I think there's something to this, and it's not just racial and ethnic diversity. Even in New York State, where this took place, it's hard to negotiate a single set of laws that is appropriate for downtown Albany and rural regions an hour away where wolves are a real thing. And the rural folks are justifiably skeptical that a statewide solution wouldn't significantly impact a generations-old culture of safety and respect for firearms.

Indeed. It's a case of the 5% ruining it for the 95%. Or the 15% ruining it for the 85%. Or the 30% ruining it for the...okay, at what point does this become less convincing? I really don't know. And that's my honest assessment, because I actually don't know what exactly I think ought to be done about reducing gun crime in the United States.

elasto wrote:In the UK, most people would get a police response within minutes if they called to say there was an armed invasion. Not everyone of course, but most.

In the US, there is a much higher proportion who wouldn't get a response for perhaps even half an hour - simply because the US is so big and loves its suburban and rural sprawl.

Originally I took the view in gun debate threads that gun ownership should be illegal. I am now persuaded that that is unreasonable to disallow that section of the population who cannot depend on the police in an emergency from defending themselves.

(Yes, I am a rare example of someone having changed their mind as a result of a debate on the internet!)

I'm a similar example of someone who changed his mind as a result of debates on the internet...evolution/creationism specifically, though it took nearly a decade.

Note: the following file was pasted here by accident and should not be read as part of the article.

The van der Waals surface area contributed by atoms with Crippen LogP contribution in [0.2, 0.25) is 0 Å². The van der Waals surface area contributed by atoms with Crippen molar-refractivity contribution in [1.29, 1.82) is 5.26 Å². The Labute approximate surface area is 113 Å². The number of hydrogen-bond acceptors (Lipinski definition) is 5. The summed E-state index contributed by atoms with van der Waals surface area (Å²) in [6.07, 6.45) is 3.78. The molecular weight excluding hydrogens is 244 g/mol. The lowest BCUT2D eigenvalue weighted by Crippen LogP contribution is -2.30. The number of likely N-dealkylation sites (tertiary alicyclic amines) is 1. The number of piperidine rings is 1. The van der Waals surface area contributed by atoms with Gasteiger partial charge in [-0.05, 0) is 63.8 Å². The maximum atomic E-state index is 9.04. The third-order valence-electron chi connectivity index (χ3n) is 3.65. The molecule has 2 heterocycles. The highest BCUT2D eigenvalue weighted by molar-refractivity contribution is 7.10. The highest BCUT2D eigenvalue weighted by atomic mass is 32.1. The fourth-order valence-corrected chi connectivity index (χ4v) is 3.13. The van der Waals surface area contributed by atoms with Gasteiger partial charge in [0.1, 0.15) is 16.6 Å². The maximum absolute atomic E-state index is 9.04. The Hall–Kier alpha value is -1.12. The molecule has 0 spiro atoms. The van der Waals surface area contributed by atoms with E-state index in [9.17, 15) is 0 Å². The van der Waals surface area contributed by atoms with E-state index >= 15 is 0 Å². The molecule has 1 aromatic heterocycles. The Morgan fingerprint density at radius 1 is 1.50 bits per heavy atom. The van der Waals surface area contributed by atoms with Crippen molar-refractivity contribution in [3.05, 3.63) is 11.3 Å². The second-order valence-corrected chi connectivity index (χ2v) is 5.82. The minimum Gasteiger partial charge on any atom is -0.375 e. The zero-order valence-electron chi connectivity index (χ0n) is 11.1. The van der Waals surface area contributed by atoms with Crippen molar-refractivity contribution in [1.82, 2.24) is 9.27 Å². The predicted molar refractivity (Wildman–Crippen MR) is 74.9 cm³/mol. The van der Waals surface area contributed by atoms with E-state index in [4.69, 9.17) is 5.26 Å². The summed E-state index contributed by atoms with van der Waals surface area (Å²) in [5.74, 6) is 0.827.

But yes, the suburban sprawl issue is a very troubling one. I'd wager that for every hardened, armed career violent criminal, you have at least a dozen suburban homeowners who have a healthy respect for handgun safety, who have a generational tradition of owning and using handguns safely, and who own firearms specifically because they are in the category of citizens who would face a 30-40 minute police response time in the event of an armed home invasion. On top of that, it could likely be argued that because the "hardened, armed career violent criminal" class is more likely to obtain its guns illegally, you'd need to disarm many dozen of the "suburban homeowners" class in order to make it prohibitively difficult for a single solitary member of the "hardened, career violent criminal" class to arm himself. At what point does the right of the many law-abiding individuals to necessarily lethal self-defense override the legitimate need to reduce access to firearms among criminal types?

The NRA answer, of course, is a purely idealistic one: given any specific example comparing one legal firearm owner to one career criminal, it's better to give them both guns legally, therefore there should be no gun control whatsoever. Hopefully, everyone here recognizes the tragedy of the commons at play here: serving the self--defense interests of every law-abiding individual results in an untenable level of criminal access to firearms. The invisible hand always seems to be holding a Glock and pointing it in a less-than-justifiable direction. But taking the total-opposite approach seems equally inadvisable.

Thesh wrote:Let's say the US instituted a complete handgun ban, first off you would have a reduction in "heat of the moment" murders from your non-hardened-criminal, and people could still own a shotgun to protect their home, whereas gang members cannot walk around the street with a shotgun without being noticed. Over time, as arrests are made the number of handguns on the street would decline without an easy source of new guns...

I think the argument of gun rights advocates would be that the level of immediate death, destruction, and violent crime would render such a solution deeply, deeply problematic long before it would ever become difficult for your average gang member to obtain new guns.

I think that this argument is demonstrably correct. Does this mean all gun control measures are doomed? No, but it means that any aspirations for total, immediate gun bans are dead in the water.

KnightExemplar wrote:Some people really like and want their guns, they're gonna get them and it is frankly their right to own them.
Not necessarily, but convincing people otherwise is a long, long process.